Energy Emergency: 16 years of liberalized energy industry under EPIRA


June 8, 2017


ONE YEAR after we laid down the People’s Power Agenda as a challenge to then newly-elected President Rodrigo Duterte, the people have yet to witness any substantive changes in the Philippine power industry. Sixteen years after the Electric Power Industry Reform Act (EPIRA) became a law, the energy industry has become further liberalized and at the control of private corporations which seek profit above the welfare of its consumers.


EPIRA has failed in achieving its vision of bringing down electricity rates and providing efficient power delivery by handing over the control of the entire energy industry to private corporations. In fact, it has paved the way for steadily increasing electricity rates amid intermittent power disruptions and anomalous power supply deals.


The Philippines retains its spot as one of the countries with the highest electricity rates -- third in Asia and 16th in the world. Meralco, the largest distribution utility in the country, has shown a 52.31% increase in residential electricity rates since in a span of 15 years. In 2001, the effective power rate was at P4.87/kWh; it has risen to P8.63/kWh in 2015.


The surges in the electricity rate are manifestations of the pass-through provision in EPIRA where companies such as Meralco are allowed to pass industrial costs to the consumers. The most recent incident of said phenomena is the P0.66/kWh rate hike by Meralco last April to June 2017 supposedly caused by the 20-day Malampaya shutdown in February of the same year.


The pass-through provision in EPIRA is also the reason why Meralco is set to refund over P11.6 billion to the consumers. Comprised of P6.9 billion in overcharging from 2014-2016 and an additional P4.7 billion left from overcharges that date as far back as 2003, this is the total amount of the debt Meralco owes to its consumers. Despite the long amount of time Meralco was able to make use of the said amount for its own profit, the Energy Regulatory Commission said that the company is not obligated to include interest in the amount to be refunded as this was not stated in the law.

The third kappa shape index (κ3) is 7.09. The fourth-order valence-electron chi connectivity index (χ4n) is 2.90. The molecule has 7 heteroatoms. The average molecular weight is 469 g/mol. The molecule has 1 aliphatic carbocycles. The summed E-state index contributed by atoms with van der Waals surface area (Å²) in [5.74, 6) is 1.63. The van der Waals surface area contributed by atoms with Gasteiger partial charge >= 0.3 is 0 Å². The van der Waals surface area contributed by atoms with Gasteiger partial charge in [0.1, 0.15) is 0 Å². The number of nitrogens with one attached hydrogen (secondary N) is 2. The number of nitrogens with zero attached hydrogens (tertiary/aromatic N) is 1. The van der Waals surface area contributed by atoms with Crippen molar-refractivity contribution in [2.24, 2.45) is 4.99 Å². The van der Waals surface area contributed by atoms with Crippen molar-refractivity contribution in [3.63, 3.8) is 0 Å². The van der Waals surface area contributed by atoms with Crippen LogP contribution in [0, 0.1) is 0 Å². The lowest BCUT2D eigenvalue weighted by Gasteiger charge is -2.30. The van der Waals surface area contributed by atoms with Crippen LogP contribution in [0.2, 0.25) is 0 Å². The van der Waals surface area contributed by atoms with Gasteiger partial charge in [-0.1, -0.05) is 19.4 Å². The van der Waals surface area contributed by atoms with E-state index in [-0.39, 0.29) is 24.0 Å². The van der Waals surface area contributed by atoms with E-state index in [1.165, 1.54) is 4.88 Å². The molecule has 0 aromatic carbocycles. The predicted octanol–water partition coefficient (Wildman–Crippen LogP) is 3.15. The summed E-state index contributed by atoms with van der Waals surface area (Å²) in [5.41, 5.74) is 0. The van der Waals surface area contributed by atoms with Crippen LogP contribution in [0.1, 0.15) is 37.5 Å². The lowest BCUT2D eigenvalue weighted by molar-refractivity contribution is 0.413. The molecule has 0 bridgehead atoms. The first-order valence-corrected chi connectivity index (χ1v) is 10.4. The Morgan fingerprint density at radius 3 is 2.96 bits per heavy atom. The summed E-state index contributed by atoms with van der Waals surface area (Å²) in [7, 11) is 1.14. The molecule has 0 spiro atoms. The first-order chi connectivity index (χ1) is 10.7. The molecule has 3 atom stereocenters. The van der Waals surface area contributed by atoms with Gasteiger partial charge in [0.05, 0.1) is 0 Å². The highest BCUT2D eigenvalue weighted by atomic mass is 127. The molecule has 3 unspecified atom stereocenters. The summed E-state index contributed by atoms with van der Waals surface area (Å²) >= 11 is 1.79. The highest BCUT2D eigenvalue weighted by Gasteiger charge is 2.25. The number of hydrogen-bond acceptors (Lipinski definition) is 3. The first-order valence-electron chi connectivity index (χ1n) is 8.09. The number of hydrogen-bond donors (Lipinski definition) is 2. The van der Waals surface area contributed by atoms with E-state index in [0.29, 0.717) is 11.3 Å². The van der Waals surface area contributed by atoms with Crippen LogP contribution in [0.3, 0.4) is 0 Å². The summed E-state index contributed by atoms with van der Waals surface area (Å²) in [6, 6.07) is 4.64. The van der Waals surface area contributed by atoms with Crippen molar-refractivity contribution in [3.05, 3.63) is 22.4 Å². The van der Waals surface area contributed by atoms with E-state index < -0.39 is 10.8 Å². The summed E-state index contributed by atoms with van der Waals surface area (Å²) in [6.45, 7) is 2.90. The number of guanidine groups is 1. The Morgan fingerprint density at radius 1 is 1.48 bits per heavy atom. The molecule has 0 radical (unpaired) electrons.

EPIRA’s goal of using free competition to lower electricity rates has been ineffective and has in fact laid down a favorable environment for the power industry to be controlled by a few big corporations. By removing majority of power assets from the control of the government, EPIRA has also allowed the virtual takeover of the private sector in the power industry. This has led to cases of connivance between companies across the entire power industry. Meralco’s anomalous power supply agreements (PSAs) with seven generation companies, six of which are sister companies of Meralco, is a clear example of such.


EPIRA has been in force for 16 years but we have yet to see any substantial improvement in the power industry under it. We must push for an alternative power industry framework that will ensure accessible, affordable, and reliable power generation, transmission, and distribution. Our power industry should also consider environmental sustainability, energy security, and optimal use of indigenous and renewable energy sources. We call for a nationalized power industry that is geared towards addressing domestic needs and laying a favorable setting for industrialization.#



Finesa Cosico
Secretary-General, AGHAM - Advocates of Science and Technology for the People
(02) 998 4226